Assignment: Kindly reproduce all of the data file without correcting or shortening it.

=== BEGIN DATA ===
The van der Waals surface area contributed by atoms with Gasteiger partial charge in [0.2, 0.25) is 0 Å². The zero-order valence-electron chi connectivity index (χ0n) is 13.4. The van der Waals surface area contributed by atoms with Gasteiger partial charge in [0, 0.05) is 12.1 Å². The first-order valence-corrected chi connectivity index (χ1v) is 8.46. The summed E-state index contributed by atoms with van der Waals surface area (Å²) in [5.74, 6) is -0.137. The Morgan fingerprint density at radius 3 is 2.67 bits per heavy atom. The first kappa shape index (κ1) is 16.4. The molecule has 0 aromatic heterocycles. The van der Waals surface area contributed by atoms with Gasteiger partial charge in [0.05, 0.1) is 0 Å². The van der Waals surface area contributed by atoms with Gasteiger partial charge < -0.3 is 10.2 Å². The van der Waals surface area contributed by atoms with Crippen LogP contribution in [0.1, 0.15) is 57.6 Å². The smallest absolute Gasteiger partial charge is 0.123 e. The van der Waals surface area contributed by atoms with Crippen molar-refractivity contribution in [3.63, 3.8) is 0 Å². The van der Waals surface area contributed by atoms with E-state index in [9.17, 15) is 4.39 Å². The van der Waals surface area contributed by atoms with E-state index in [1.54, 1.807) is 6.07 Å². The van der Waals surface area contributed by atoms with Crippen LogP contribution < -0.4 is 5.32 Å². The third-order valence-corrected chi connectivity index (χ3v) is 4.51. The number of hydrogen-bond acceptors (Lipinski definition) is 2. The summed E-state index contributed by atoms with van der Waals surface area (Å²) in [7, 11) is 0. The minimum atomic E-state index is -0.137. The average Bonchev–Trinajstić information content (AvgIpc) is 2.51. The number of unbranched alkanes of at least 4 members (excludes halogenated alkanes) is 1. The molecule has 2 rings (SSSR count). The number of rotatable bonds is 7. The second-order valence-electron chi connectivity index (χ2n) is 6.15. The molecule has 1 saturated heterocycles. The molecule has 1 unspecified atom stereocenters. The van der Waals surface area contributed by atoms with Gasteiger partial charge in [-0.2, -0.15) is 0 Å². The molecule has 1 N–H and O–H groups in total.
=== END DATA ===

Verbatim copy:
The van der Waals surface area contributed by atoms with Gasteiger partial charge in [0.2, 0.25) is 0 Å². The zero-order valence-electron chi connectivity index (χ0n) is 13.4. The van der Waals surface area contributed by atoms with Gasteiger partial charge in [0, 0.05) is 12.1 Å². The first-order valence-corrected chi connectivity index (χ1v) is 8.46. The summed E-state index contributed by atoms with van der Waals surface area (Å²) in [5.74, 6) is -0.137. The Morgan fingerprint density at radius 3 is 2.67 bits per heavy atom. The first kappa shape index (κ1) is 16.4. The molecule has 0 aromatic heterocycles. The van der Waals surface area contributed by atoms with Gasteiger partial charge in [0.05, 0.1) is 0 Å². The van der Waals surface area contributed by atoms with Gasteiger partial charge < -0.3 is 10.2 Å². The van der Waals surface area contributed by atoms with Crippen LogP contribution in [0.1, 0.15) is 57.6 Å². The smallest absolute Gasteiger partial charge is 0.123 e. The van der Waals surface area contributed by atoms with Crippen molar-refractivity contribution in [3.63, 3.8) is 0 Å². The van der Waals surface area contributed by atoms with E-state index in [9.17, 15) is 4.39 Å². The van der Waals surface area contributed by atoms with E-state index in [1.54, 1.807) is 6.07 Å². The van der Waals surface area contributed by atoms with Crippen LogP contribution < -0.4 is 5.32 Å². The third-order valence-corrected chi connectivity index (χ3v) is 4.51. The number of hydrogen-bond acceptors (Lipinski definition) is 2. The summed E-state index contributed by atoms with van der Waals surface area (Å²) in [7, 11) is 0. The minimum atomic E-state index is -0.137. The average Bonchev–Trinajstić information content (AvgIpc) is 2.51. The number of unbranched alkanes of at least 4 members (excludes halogenated alkanes) is 1. The molecule has 2 rings (SSSR count). The number of rotatable bonds is 7. The second-order valence-electron chi connectivity index (χ2n) is 6.15. The molecule has 1 saturated heterocycles. The molecule has 1 unspecified atom stereocenters. The van der Waals surface area contributed by atoms with Gasteiger partial charge in [-0.2, -0.15) is 0 Å². The molecule has 1 N–H and O–H groups in total.